Community Engagement in CLAS

Community engagement comes naturally to the faculty, staff, and students of the College of Liberal Arts and Sciences.  Whether it is summer programs in music and theatre for area kids, philosophy faculty serving on hospital ethics boards, movement science students becoming involved in bringing physical education to those with disabilities, anthropology faculty providing expert forensic assistance to local police, or the Annis Water Resources Institute lending its expertise to water quality and wetlands restoration, CLAS maintains a high level of community engagement and makes it part of the learning experience for our students.


CLAS annual reports highlight how community engagement is part of our teaching and learning, our service, and our scholarly and creative activities. You can read these stories in our annual publications and newsletters.

Engaged Department

Geography and Sustainable Planning Department

Angela Chaffee, '04, removing invasive species along the Connecticut River.

Angela Chaffee, '04, removing invasive species along the Connecticut River.

Alumna shares Laker Effect through passion for environmental advocacy

Posted on January 30, 2018

Angela Chaffee's love for nature and the environment began during her childhood while enjoying fishing trips with her father, gardening with her mother and spending countless days exploring the flora and fauna of the outside world. 

That love blossomed into passion, which Chaffee further nurtured while attending Grand Valley.

"Grand Valley was able to give me the science of those streams, soil and trees," said Chaffee, who graduated in 2004 with a bachelor's degree in natural resources management. "I gained a deeper understanding of something I was already passionate about, and then our professors challenged us to think about our role and place in nature."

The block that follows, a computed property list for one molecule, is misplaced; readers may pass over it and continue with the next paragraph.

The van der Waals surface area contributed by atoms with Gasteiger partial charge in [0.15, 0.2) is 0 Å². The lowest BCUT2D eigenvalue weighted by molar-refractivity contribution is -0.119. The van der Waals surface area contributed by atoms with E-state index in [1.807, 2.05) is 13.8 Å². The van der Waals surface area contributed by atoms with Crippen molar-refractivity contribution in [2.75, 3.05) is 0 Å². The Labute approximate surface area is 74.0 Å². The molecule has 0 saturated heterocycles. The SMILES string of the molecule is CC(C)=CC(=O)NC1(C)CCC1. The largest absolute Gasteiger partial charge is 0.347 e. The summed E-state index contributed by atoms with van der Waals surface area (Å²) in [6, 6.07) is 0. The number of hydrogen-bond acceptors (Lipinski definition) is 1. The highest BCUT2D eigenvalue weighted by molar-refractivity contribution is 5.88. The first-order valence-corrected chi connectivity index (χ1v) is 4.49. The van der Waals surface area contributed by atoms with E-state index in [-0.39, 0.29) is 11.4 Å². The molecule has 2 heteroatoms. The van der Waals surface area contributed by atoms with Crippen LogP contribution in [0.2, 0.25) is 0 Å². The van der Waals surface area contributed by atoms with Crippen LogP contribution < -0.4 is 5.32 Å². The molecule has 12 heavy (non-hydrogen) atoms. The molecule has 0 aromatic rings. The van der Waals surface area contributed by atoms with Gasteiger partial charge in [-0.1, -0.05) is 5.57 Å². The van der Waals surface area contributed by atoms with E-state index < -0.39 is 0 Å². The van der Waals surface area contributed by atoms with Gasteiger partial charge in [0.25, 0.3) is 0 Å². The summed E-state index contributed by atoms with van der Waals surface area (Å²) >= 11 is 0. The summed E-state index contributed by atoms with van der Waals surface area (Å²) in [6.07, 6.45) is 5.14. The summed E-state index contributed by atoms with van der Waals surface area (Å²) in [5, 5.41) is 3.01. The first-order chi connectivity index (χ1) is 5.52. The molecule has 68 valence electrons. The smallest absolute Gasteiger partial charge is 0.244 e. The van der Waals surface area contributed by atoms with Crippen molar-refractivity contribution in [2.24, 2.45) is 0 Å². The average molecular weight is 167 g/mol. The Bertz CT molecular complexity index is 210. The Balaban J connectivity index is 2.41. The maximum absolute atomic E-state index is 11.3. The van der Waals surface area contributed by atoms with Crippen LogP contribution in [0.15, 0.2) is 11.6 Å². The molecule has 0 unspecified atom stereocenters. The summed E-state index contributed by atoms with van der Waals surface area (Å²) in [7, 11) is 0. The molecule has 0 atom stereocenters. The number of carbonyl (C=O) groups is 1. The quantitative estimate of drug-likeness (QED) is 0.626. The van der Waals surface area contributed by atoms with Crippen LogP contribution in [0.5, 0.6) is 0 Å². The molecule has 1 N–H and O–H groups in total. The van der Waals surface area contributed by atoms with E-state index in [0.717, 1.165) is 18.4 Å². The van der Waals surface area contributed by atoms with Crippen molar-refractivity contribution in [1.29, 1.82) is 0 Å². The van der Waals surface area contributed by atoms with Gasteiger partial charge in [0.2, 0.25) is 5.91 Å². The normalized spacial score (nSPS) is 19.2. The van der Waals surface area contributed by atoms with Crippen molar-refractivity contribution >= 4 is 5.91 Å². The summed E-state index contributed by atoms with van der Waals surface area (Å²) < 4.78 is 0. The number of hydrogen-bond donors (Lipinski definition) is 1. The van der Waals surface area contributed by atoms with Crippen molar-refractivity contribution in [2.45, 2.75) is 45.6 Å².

Through her coursework at Grand Valley, Chaffee developed a sense of responsibility toward caring for the environment.

"I realized the importance of our choices and the power of working together," recalled Chaffee. "Grand Valley gave me a foundation and set me on the path to become the environmental advocate I am today."

Chaffee currently serves as the outreach and events director with the Connecticut River Conservancy in Greenfield, Massachusetts, a position she has held since 2011. The organization helps protect the Connecticut River, the longest river in the New England region.

"We advocate on behalf of the river, the wildlife that rely on it and the people who love it," said Chaffee. "We seek the balance of responsible use with protection."

Achieving that balance doesn't come easy, which is why a crucial piece of Chaffee's work is enlisting the help of members of her local community.

"Making the world a better place is a huge, overwhelming and exhausting job, so it's easy to feel discouraged and alone, but when you have a community working alongside you, anything is possible," said Chaffee. "We could not do the work we do without the support of our community — the thousands of volunteers who collect tons of trash each fall, the citizen scientists who help restore endangered mussels and count herring populations, the landowners and the partner organizations at the local, state and federal levels."

After graduating from Grand Valley, Chaffee worked at various nature centers and participated in multiple internships in Michigan, Pennsylvania and North Carolina. She received her master's degree from the Environmental Advocacy and Organizing Program at Antioch University New England in 2010. While pursuing her master's degree, Chaffee worked on numerous community projects with organizations such as the Antioch New England Institute, Green Mountain Conservation Group, and for the Sunapee Watershed Infrastructure Project.

Following her time at Antioch, Chaffee served as the AmeriCorps community outreach coordinator with the Connecticut River Watershed Council in Massachusetts, where she was then hired into her current position.

The ethos Chaffee has adopted throughout her environmental advocacy work is a simple one: the natural resources of the world belong to everyone.

"That's a fact that surprisingly few people realize or think about," said Chaffee. "The air we breathe, the rivers and lakes, the water we drink — we all own it and we all have an obligation to use it responsibly and, when necessary, protect it, because if you don't, if I don't, if we all don't, then who will?"

For More Information Contact: Matthew Makowski in University Communications - (616) 331-2228

Page last modified February 21, 2018